# Homework Help: Complex Solutions

1. Mar 12, 2012

### Rubik

1. The problem statement, all variables and given/known data
Find all complex solutions to $\bar{z}$ = z

2. Relevant equations

z = x + iy and $\bar{z}$ = x - iy

3. The attempt at a solution
What does it mean by find all complex solutions?

$\bar{z}$ = z
0 = x + iy - x + iy
0 = 2iy
1. The problem statement, all variables and given/known data

2. Relevant equations

3. The attempt at a solution

2. Mar 12, 2012

### aanandpatel

Two complex numbers are only equal if their real parts are equal and their imaginary parts are equal so you may have to equate real and imaginary parts to find the values of x and y.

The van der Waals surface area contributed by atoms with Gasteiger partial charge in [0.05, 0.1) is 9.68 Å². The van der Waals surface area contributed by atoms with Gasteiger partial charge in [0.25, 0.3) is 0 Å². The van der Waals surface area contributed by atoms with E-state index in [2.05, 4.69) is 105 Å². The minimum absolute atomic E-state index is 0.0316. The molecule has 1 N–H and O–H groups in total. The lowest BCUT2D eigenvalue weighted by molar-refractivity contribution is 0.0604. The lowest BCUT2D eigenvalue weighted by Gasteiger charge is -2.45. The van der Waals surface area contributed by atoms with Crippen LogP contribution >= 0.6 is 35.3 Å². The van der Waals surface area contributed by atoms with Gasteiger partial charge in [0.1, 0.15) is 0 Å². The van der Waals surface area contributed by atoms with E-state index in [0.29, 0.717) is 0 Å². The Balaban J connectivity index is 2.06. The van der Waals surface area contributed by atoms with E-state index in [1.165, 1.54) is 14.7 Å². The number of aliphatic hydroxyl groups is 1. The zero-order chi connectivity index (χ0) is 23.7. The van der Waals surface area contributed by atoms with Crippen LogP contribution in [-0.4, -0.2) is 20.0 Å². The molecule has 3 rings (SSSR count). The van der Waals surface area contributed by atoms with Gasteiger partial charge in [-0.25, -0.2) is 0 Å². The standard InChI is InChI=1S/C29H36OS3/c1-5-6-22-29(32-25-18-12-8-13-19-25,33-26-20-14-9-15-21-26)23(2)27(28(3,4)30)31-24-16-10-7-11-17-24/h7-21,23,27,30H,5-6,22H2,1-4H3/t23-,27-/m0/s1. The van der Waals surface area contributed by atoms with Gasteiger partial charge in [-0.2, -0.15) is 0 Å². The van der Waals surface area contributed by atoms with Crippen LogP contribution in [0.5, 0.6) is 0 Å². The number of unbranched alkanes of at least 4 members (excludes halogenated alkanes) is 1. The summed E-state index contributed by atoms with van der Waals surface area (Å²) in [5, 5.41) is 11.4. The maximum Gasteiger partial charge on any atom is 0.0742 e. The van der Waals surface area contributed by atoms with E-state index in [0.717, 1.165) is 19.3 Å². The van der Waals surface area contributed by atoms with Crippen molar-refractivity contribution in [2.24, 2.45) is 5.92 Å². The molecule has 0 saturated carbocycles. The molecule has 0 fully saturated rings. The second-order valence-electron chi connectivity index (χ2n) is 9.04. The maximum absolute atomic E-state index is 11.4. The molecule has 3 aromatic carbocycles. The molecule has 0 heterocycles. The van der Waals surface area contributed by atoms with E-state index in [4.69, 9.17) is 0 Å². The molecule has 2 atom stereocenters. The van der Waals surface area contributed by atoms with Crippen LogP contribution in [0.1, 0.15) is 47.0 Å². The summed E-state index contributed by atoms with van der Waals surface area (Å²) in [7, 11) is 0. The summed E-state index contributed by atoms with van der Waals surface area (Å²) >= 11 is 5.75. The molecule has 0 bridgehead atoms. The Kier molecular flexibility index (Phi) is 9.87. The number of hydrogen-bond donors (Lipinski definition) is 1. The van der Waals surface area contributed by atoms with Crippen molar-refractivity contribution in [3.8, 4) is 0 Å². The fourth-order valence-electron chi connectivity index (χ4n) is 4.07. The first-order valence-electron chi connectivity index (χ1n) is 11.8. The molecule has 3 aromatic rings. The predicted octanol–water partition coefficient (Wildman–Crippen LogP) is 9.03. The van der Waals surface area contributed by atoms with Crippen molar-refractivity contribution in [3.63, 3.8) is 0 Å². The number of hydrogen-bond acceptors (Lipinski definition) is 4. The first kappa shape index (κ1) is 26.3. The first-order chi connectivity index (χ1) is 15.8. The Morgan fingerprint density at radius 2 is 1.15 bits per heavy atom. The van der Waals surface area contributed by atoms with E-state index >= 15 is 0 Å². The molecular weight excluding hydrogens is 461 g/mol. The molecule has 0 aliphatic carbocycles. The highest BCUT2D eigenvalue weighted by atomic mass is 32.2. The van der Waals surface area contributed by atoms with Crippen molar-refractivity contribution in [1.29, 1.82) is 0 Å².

3. Mar 12, 2012

### SammyS

Staff Emeritus
If 0 = 2iy, then ...
1. What must x be for this to be true?

2. What must y be for this to be true?​

4. Mar 13, 2012

### aanandpatel

2y = 0 and x=0

5. Mar 13, 2012

### HallsofIvy

How do you arrive at "x= 0" from an equation that does not have an "x" in it??

6. Mar 13, 2012

### NewtonianAlch

Well the basic form is x + iy, so we know the x part of the complex number must be equal to zero if it's not there.

7. Mar 13, 2012

### SammyS

Staff Emeritus
Look at the equation (from post #1):
0 = x + iy - x + iy​
Is there any x that will not satisfy this, if y=0 ? If there is such an x, what is it ?

8. Mar 14, 2012

### aanandpatel

Yes when I say x=0 it means that the 'real part' of the solution is 0

9. Mar 14, 2012

### HallsofIvy

Yes, and as you have been told repeatedly, that is wrong. The equation 2iy= 0 does NOT say "x= 0 because x isn't there". The fact that x is not in that equation means that the equation does not tell you anything about x. Suppose z= 4+ 0i. What is $\overline{z}$?

10. Mar 14, 2012

### HallsofIvy

Good point. I really hadn't thought of that! Okay, how about a simple sequence of real numbers?